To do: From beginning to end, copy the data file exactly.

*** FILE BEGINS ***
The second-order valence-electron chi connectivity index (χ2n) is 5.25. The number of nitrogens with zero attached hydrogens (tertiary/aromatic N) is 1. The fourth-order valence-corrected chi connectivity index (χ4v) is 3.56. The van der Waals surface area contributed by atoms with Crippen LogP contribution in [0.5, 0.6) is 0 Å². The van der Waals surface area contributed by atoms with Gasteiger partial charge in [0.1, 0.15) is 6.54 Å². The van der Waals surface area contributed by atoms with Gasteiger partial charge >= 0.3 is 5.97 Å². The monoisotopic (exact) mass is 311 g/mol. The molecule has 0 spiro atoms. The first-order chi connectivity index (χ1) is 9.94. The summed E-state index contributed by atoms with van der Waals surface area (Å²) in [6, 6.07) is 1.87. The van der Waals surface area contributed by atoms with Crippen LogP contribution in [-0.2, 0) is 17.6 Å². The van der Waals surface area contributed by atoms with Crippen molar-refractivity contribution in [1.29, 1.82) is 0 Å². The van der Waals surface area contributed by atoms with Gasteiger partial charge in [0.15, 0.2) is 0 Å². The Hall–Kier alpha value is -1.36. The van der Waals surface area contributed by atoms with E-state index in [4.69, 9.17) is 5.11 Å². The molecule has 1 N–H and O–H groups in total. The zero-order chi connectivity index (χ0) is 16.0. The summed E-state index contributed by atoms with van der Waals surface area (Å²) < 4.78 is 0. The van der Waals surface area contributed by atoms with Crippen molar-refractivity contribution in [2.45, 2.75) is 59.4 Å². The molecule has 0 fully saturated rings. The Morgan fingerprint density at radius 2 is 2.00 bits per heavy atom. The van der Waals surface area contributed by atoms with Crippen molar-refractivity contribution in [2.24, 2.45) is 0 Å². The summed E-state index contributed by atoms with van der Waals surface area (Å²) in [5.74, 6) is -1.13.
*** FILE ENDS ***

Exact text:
The second-order valence-electron chi connectivity index (χ2n) is 5.25. The number of nitrogens with zero attached hydrogens (tertiary/aromatic N) is 1. The fourth-order valence-corrected chi connectivity index (χ4v) is 3.56. The van der Waals surface area contributed by atoms with Crippen LogP contribution in [0.5, 0.6) is 0 Å². The van der Waals surface area contributed by atoms with Gasteiger partial charge in [0.1, 0.15) is 6.54 Å². The van der Waals surface area contributed by atoms with Gasteiger partial charge >= 0.3 is 5.97 Å². The monoisotopic (exact) mass is 311 g/mol. The molecule has 0 spiro atoms. The first-order chi connectivity index (χ1) is 9.94. The summed E-state index contributed by atoms with van der Waals surface area (Å²) in [6, 6.07) is 1.87. The van der Waals surface area contributed by atoms with Crippen LogP contribution in [-0.2, 0) is 17.6 Å². The van der Waals surface area contributed by atoms with Crippen molar-refractivity contribution in [1.29, 1.82) is 0 Å². The van der Waals surface area contributed by atoms with Gasteiger partial charge in [0.15, 0.2) is 0 Å². The Hall–Kier alpha value is -1.36. The van der Waals surface area contributed by atoms with E-state index in [4.69, 9.17) is 5.11 Å². The molecule has 1 N–H and O–H groups in total. The zero-order chi connectivity index (χ0) is 16.0. The summed E-state index contributed by atoms with van der Waals surface area (Å²) < 4.78 is 0. The van der Waals surface area contributed by atoms with Crippen molar-refractivity contribution in [2.45, 2.75) is 59.4 Å². The molecule has 0 fully saturated rings. The Morgan fingerprint density at radius 2 is 2.00 bits per heavy atom. The van der Waals surface area contributed by atoms with Crippen molar-refractivity contribution in [2.24, 2.45) is 0 Å². The summed E-state index contributed by atoms with van der Waals surface area (Å²) in [5.74, 6) is -1.13.